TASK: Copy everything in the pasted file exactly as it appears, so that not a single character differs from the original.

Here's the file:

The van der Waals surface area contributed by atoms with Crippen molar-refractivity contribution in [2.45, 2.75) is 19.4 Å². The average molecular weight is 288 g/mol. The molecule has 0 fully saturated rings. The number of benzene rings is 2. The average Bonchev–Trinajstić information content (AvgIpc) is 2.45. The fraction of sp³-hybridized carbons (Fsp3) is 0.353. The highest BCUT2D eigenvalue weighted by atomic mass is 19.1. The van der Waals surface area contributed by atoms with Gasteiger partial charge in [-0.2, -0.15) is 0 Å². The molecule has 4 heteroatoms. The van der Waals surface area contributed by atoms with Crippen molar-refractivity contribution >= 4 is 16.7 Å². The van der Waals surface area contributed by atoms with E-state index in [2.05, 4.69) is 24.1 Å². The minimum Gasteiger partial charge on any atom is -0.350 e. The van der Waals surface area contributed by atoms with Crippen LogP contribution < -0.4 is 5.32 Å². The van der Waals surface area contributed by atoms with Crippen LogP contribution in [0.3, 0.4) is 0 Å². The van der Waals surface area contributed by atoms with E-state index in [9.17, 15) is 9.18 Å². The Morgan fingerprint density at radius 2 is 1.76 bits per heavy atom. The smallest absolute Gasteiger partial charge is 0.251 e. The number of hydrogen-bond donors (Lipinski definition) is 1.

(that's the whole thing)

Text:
The van der Waals surface area contributed by atoms with Crippen molar-refractivity contribution in [2.45, 2.75) is 19.4 Å². The average molecular weight is 288 g/mol. The molecule has 0 fully saturated rings. The number of benzene rings is 2. The average Bonchev–Trinajstić information content (AvgIpc) is 2.45. The fraction of sp³-hybridized carbons (Fsp3) is 0.353. The highest BCUT2D eigenvalue weighted by atomic mass is 19.1. The van der Waals surface area contributed by atoms with Gasteiger partial charge in [-0.2, -0.15) is 0 Å². The molecule has 4 heteroatoms. The van der Waals surface area contributed by atoms with Crippen molar-refractivity contribution >= 4 is 16.7 Å². The van der Waals surface area contributed by atoms with E-state index in [2.05, 4.69) is 24.1 Å². The minimum Gasteiger partial charge on any atom is -0.350 e. The van der Waals surface area contributed by atoms with Crippen LogP contribution < -0.4 is 5.32 Å². The van der Waals surface area contributed by atoms with Crippen LogP contribution in [0.3, 0.4) is 0 Å². The van der Waals surface area contributed by atoms with E-state index in [9.17, 15) is 9.18 Å². The Morgan fingerprint density at radius 2 is 1.76 bits per heavy atom. The smallest absolute Gasteiger partial charge is 0.251 e. The number of hydrogen-bond donors (Lipinski definition) is 1.